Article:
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Top Todai graduates no longer heading to Kasumigaseki

  • 2015-03-24 15:00:00
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(Sentaku: March 2015 – pp.102-103)


 About 3,000 students will graduate from the University of Tokyo (known as “Todai” in Japan) this year. Jobs in Kasumigaseki, the area of Tokyo where the central government ministries are concentrated, used to be the top career choice for Todai graduates, but something strange is happening these days.


 The quality of the Todai graduates who take jobs in Kasumigaseki is declining. Where are the top Todai graduates going?


 It is common for Todai graduates, especially those who major in law, to take the National Bar Examination, but some of those students used to opt for jobs in Kasumigaseki in the past. Nowadays, the top Todai graduates are more interested in finding jobs at foreign corporations.


 The average number of students graduating from Todai’s law faculty is about 400 every year. Of the 400, about 150 graduates used to choose careers in public service until the 1990s. However, the number began to drop in the 2000s. In 2014, 66 law faculty graduates became bureaucrats of the central government. In 2011, 46 became bureaucrats, while 138, or about one-third of all law faculty graduates, went on to Todai or other universities’ law schools, which illustrates that the central government ministries have become less appealing to them than law schools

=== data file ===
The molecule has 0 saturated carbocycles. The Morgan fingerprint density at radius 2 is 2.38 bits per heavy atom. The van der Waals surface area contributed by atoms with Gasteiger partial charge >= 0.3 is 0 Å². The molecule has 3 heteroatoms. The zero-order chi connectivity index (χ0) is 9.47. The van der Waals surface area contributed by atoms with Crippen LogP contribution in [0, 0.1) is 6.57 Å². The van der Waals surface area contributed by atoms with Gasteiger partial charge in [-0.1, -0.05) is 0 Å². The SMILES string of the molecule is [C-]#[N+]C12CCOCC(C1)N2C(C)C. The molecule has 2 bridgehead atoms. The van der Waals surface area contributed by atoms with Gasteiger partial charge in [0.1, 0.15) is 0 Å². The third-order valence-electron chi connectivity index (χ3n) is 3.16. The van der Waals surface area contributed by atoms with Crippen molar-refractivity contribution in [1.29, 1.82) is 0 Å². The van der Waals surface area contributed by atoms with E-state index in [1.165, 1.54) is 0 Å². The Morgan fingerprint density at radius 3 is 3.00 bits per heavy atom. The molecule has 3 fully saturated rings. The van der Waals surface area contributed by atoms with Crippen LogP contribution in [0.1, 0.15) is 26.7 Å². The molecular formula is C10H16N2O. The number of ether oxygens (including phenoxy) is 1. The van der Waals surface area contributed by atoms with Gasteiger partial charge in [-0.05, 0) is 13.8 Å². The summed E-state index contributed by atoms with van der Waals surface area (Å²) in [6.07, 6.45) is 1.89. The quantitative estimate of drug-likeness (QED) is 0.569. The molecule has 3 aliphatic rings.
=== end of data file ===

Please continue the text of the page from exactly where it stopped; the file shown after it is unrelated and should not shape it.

The figures clearly show that the recent level of the Todai graduates who choose to work in Kasumigaseki is medium to low. In 2011, about 200 Todai graduates took jobs in Kasumigaseki, which is about 40% of all who joined the central government ministries. In 2012, 258 Todai graduates chose to work in Kasumigaseki, which is about 30% of the all new employees in Kasumigaseki. Of the 258, 58 were law faculty graduates. Todai graduates used to make up about 80% of all new employees in Kasumigaseki several decades ago.


 The high salaries offered by foreign companies are one of the reasons top Todai graduates tend to steer clear of Kasumigaseki, but the main reason is criticism against bureaucrats. Criticism against bureaucrats, including Todai graduates, began to surge around 2000, which was when Todai graduates began avoiding Kasumigaseki. (Excerpts)

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